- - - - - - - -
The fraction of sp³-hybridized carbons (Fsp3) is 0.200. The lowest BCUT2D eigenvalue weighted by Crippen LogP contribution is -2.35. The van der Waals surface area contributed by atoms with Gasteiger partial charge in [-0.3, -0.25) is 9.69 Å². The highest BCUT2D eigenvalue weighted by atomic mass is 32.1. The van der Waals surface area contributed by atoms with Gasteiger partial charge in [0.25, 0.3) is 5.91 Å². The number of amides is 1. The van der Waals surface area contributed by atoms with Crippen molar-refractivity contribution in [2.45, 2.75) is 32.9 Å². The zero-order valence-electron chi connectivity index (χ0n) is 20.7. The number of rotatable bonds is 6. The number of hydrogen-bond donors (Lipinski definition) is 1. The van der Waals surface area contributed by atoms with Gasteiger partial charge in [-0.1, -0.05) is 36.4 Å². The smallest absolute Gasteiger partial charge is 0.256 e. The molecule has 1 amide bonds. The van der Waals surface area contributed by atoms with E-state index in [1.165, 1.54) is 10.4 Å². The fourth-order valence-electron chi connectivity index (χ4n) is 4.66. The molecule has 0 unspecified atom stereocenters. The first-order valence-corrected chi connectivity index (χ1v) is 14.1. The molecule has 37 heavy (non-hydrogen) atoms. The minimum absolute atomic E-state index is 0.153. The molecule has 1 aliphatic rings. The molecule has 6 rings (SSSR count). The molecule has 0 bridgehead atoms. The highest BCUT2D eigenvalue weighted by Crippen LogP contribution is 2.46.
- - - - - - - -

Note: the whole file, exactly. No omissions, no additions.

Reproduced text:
The fraction of sp³-hybridized carbons (Fsp3) is 0.200. The lowest BCUT2D eigenvalue weighted by Crippen LogP contribution is -2.35. The van der Waals surface area contributed by atoms with Gasteiger partial charge in [-0.3, -0.25) is 9.69 Å². The highest BCUT2D eigenvalue weighted by atomic mass is 32.1. The van der Waals surface area contributed by atoms with Gasteiger partial charge in [0.25, 0.3) is 5.91 Å². The number of amides is 1. The van der Waals surface area contributed by atoms with Crippen molar-refractivity contribution in [2.45, 2.75) is 32.9 Å². The zero-order valence-electron chi connectivity index (χ0n) is 20.7. The number of rotatable bonds is 6. The number of hydrogen-bond donors (Lipinski definition) is 1. The van der Waals surface area contributed by atoms with Gasteiger partial charge in [-0.1, -0.05) is 36.4 Å². The smallest absolute Gasteiger partial charge is 0.256 e. The molecule has 1 amide bonds. The van der Waals surface area contributed by atoms with E-state index in [1.165, 1.54) is 10.4 Å². The fourth-order valence-electron chi connectivity index (χ4n) is 4.66. The molecule has 0 unspecified atom stereocenters. The first-order valence-corrected chi connectivity index (χ1v) is 14.1. The molecule has 37 heavy (non-hydrogen) atoms. The minimum absolute atomic E-state index is 0.153. The molecule has 1 aliphatic rings. The molecule has 6 rings (SSSR count). The molecule has 0 bridgehead atoms. The highest BCUT2D eigenvalue weighted by Crippen LogP contribution is 2.46.